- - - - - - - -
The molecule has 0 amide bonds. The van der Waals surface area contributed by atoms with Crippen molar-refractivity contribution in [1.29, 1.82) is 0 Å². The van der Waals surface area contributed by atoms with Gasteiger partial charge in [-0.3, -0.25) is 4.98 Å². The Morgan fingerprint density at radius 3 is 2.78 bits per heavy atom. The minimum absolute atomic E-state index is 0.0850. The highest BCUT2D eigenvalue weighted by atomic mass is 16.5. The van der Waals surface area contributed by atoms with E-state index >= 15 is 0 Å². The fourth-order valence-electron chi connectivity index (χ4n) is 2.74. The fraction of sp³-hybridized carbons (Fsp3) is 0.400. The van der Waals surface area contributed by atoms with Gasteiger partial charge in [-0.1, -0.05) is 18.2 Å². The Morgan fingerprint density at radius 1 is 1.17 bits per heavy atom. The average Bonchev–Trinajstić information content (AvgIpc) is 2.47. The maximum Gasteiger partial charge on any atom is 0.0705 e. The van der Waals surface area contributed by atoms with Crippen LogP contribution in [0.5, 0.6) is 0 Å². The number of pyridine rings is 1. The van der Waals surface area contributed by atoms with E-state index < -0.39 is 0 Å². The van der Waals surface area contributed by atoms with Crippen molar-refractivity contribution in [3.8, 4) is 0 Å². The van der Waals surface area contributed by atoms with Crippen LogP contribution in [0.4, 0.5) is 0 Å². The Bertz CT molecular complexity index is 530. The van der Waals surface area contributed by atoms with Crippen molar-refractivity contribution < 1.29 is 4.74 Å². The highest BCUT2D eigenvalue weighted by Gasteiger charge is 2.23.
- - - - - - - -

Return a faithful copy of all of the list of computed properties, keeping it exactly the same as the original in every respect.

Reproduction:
The molecule has 0 amide bonds. The van der Waals surface area contributed by atoms with Crippen molar-refractivity contribution in [1.29, 1.82) is 0 Å². The van der Waals surface area contributed by atoms with Gasteiger partial charge in [-0.3, -0.25) is 4.98 Å². The Morgan fingerprint density at radius 3 is 2.78 bits per heavy atom. The minimum absolute atomic E-state index is 0.0850. The highest BCUT2D eigenvalue weighted by atomic mass is 16.5. The van der Waals surface area contributed by atoms with E-state index >= 15 is 0 Å². The fourth-order valence-electron chi connectivity index (χ4n) is 2.74. The fraction of sp³-hybridized carbons (Fsp3) is 0.400. The van der Waals surface area contributed by atoms with Gasteiger partial charge in [-0.1, -0.05) is 18.2 Å². The Morgan fingerprint density at radius 1 is 1.17 bits per heavy atom. The average Bonchev–Trinajstić information content (AvgIpc) is 2.47. The maximum Gasteiger partial charge on any atom is 0.0705 e. The van der Waals surface area contributed by atoms with Crippen LogP contribution in [0.5, 0.6) is 0 Å². The number of pyridine rings is 1. The van der Waals surface area contributed by atoms with E-state index < -0.39 is 0 Å². The van der Waals surface area contributed by atoms with Crippen molar-refractivity contribution in [3.8, 4) is 0 Å². The van der Waals surface area contributed by atoms with Crippen LogP contribution in [0.4, 0.5) is 0 Å². The Bertz CT molecular complexity index is 530. The van der Waals surface area contributed by atoms with Crippen molar-refractivity contribution < 1.29 is 4.74 Å². The highest BCUT2D eigenvalue weighted by Gasteiger charge is 2.23.